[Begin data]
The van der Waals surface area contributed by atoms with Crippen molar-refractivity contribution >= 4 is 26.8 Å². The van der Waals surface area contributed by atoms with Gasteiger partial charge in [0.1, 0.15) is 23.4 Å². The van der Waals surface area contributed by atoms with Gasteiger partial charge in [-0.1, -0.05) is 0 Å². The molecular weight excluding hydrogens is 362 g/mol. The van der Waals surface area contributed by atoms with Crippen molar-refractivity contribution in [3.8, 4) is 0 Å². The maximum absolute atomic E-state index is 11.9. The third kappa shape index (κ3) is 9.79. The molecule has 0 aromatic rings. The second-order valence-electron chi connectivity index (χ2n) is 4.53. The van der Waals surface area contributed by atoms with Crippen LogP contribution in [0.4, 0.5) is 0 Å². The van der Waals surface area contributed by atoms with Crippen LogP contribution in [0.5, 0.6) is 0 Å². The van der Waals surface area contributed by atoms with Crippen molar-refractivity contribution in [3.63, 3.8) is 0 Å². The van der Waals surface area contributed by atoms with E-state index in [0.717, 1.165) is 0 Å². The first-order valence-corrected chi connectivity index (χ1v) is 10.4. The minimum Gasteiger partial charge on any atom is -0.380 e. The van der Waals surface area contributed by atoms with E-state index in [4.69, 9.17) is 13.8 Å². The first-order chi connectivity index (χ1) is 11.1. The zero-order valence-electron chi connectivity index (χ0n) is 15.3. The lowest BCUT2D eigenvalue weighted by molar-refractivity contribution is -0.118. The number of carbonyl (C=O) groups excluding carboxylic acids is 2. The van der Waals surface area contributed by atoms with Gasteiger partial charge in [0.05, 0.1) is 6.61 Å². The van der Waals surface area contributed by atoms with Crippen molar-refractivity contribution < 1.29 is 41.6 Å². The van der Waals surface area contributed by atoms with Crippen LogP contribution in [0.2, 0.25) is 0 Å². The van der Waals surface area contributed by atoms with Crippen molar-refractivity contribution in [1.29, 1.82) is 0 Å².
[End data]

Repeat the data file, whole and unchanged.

The van der Waals surface area contributed by atoms with Crippen molar-refractivity contribution >= 4 is 26.8 Å². The van der Waals surface area contributed by atoms with Gasteiger partial charge in [0.1, 0.15) is 23.4 Å². The van der Waals surface area contributed by atoms with Gasteiger partial charge in [-0.1, -0.05) is 0 Å². The molecular weight excluding hydrogens is 362 g/mol. The van der Waals surface area contributed by atoms with Crippen molar-refractivity contribution in [3.8, 4) is 0 Å². The maximum absolute atomic E-state index is 11.9. The third kappa shape index (κ3) is 9.79. The molecule has 0 aromatic rings. The second-order valence-electron chi connectivity index (χ2n) is 4.53. The van der Waals surface area contributed by atoms with Crippen LogP contribution in [0.4, 0.5) is 0 Å². The van der Waals surface area contributed by atoms with Crippen LogP contribution in [0.5, 0.6) is 0 Å². The van der Waals surface area contributed by atoms with Crippen molar-refractivity contribution in [3.63, 3.8) is 0 Å². The van der Waals surface area contributed by atoms with E-state index in [0.717, 1.165) is 0 Å². The first-order valence-corrected chi connectivity index (χ1v) is 10.4. The minimum Gasteiger partial charge on any atom is -0.380 e. The van der Waals surface area contributed by atoms with E-state index in [4.69, 9.17) is 13.8 Å². The first-order chi connectivity index (χ1) is 11.1. The zero-order valence-electron chi connectivity index (χ0n) is 15.3. The lowest BCUT2D eigenvalue weighted by molar-refractivity contribution is -0.118. The number of carbonyl (C=O) groups excluding carboxylic acids is 2. The van der Waals surface area contributed by atoms with Gasteiger partial charge in [0.05, 0.1) is 6.61 Å². The van der Waals surface area contributed by atoms with Crippen molar-refractivity contribution < 1.29 is 41.6 Å². The van der Waals surface area contributed by atoms with Crippen LogP contribution in [0.2, 0.25) is 0 Å². The van der Waals surface area contributed by atoms with Crippen molar-refractivity contribution in [1.29, 1.82) is 0 Å².